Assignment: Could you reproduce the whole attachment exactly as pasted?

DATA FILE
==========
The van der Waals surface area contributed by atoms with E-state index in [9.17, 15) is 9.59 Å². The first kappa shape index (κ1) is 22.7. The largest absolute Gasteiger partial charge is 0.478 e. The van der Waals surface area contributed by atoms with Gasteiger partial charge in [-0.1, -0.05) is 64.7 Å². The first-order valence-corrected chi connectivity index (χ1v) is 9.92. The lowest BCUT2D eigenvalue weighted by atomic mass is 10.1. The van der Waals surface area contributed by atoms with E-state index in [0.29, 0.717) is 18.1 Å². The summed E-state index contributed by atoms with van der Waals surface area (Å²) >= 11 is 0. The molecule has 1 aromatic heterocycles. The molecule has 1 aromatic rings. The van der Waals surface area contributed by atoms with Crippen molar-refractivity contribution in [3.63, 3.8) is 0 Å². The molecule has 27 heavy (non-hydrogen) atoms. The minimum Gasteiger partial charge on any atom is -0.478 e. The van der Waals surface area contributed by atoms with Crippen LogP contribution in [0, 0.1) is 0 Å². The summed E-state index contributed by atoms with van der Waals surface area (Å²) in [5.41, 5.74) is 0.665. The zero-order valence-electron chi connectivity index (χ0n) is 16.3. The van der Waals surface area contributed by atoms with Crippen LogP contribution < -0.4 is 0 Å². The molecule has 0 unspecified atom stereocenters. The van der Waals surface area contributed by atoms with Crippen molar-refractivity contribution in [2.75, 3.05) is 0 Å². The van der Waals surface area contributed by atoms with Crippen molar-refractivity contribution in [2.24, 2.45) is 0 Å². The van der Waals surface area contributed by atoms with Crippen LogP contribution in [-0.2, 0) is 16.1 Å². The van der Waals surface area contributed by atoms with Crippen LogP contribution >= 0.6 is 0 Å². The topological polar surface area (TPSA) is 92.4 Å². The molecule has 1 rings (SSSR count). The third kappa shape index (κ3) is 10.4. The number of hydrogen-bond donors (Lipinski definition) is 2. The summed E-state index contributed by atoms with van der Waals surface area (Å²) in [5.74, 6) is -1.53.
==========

The van der Waals surface area contributed by atoms with E-state index in [9.17, 15) is 9.59 Å². The first kappa shape index (κ1) is 22.7. The largest absolute Gasteiger partial charge is 0.478 e. The van der Waals surface area contributed by atoms with Gasteiger partial charge in [-0.1, -0.05) is 64.7 Å². The first-order valence-corrected chi connectivity index (χ1v) is 9.92. The lowest BCUT2D eigenvalue weighted by atomic mass is 10.1. The van der Waals surface area contributed by atoms with E-state index in [0.29, 0.717) is 18.1 Å². The summed E-state index contributed by atoms with van der Waals surface area (Å²) >= 11 is 0. The molecule has 1 aromatic heterocycles. The molecule has 1 aromatic rings. The van der Waals surface area contributed by atoms with Crippen molar-refractivity contribution in [3.63, 3.8) is 0 Å². The molecule has 27 heavy (non-hydrogen) atoms. The minimum Gasteiger partial charge on any atom is -0.478 e. The van der Waals surface area contributed by atoms with Crippen LogP contribution in [0, 0.1) is 0 Å². The summed E-state index contributed by atoms with van der Waals surface area (Å²) in [5.41, 5.74) is 0.665. The zero-order valence-electron chi connectivity index (χ0n) is 16.3. The van der Waals surface area contributed by atoms with Crippen LogP contribution < -0.4 is 0 Å². The molecule has 0 unspecified atom stereocenters. The van der Waals surface area contributed by atoms with Crippen molar-refractivity contribution in [2.75, 3.05) is 0 Å². The van der Waals surface area contributed by atoms with Crippen molar-refractivity contribution in [2.24, 2.45) is 0 Å². The van der Waals surface area contributed by atoms with Crippen LogP contribution in [-0.2, 0) is 16.1 Å². The van der Waals surface area contributed by atoms with Crippen LogP contribution >= 0.6 is 0 Å². The topological polar surface area (TPSA) is 92.4 Å². The molecule has 1 rings (SSSR count). The third kappa shape index (κ3) is 10.4. The number of hydrogen-bond donors (Lipinski definition) is 2. The summed E-state index contributed by atoms with van der Waals surface area (Å²) in [5.74, 6) is -1.53.